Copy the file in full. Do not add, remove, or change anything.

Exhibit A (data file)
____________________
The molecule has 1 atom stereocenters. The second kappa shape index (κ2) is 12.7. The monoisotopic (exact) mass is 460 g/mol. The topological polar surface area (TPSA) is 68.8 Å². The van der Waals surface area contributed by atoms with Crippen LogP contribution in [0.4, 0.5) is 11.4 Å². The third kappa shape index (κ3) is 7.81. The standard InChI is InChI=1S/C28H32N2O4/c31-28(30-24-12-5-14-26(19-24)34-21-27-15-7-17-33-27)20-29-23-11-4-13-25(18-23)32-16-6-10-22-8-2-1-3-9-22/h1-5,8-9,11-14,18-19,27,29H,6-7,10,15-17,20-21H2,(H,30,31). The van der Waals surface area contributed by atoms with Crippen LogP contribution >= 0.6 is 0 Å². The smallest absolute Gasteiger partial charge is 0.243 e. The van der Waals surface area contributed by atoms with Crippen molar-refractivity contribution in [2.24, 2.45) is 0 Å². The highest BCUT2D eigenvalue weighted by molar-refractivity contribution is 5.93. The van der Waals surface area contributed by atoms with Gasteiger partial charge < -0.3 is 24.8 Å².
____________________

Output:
The molecule has 1 atom stereocenters. The second kappa shape index (κ2) is 12.7. The monoisotopic (exact) mass is 460 g/mol. The topological polar surface area (TPSA) is 68.8 Å². The van der Waals surface area contributed by atoms with Crippen LogP contribution in [0.4, 0.5) is 11.4 Å². The third kappa shape index (κ3) is 7.81. The standard InChI is InChI=1S/C28H32N2O4/c31-28(30-24-12-5-14-26(19-24)34-21-27-15-7-17-33-27)20-29-23-11-4-13-25(18-23)32-16-6-10-22-8-2-1-3-9-22/h1-5,8-9,11-14,18-19,27,29H,6-7,10,15-17,20-21H2,(H,30,31). The van der Waals surface area contributed by atoms with Crippen LogP contribution >= 0.6 is 0 Å². The smallest absolute Gasteiger partial charge is 0.243 e. The van der Waals surface area contributed by atoms with Crippen molar-refractivity contribution in [2.24, 2.45) is 0 Å². The highest BCUT2D eigenvalue weighted by molar-refractivity contribution is 5.93. The van der Waals surface area contributed by atoms with Gasteiger partial charge < -0.3 is 24.8 Å².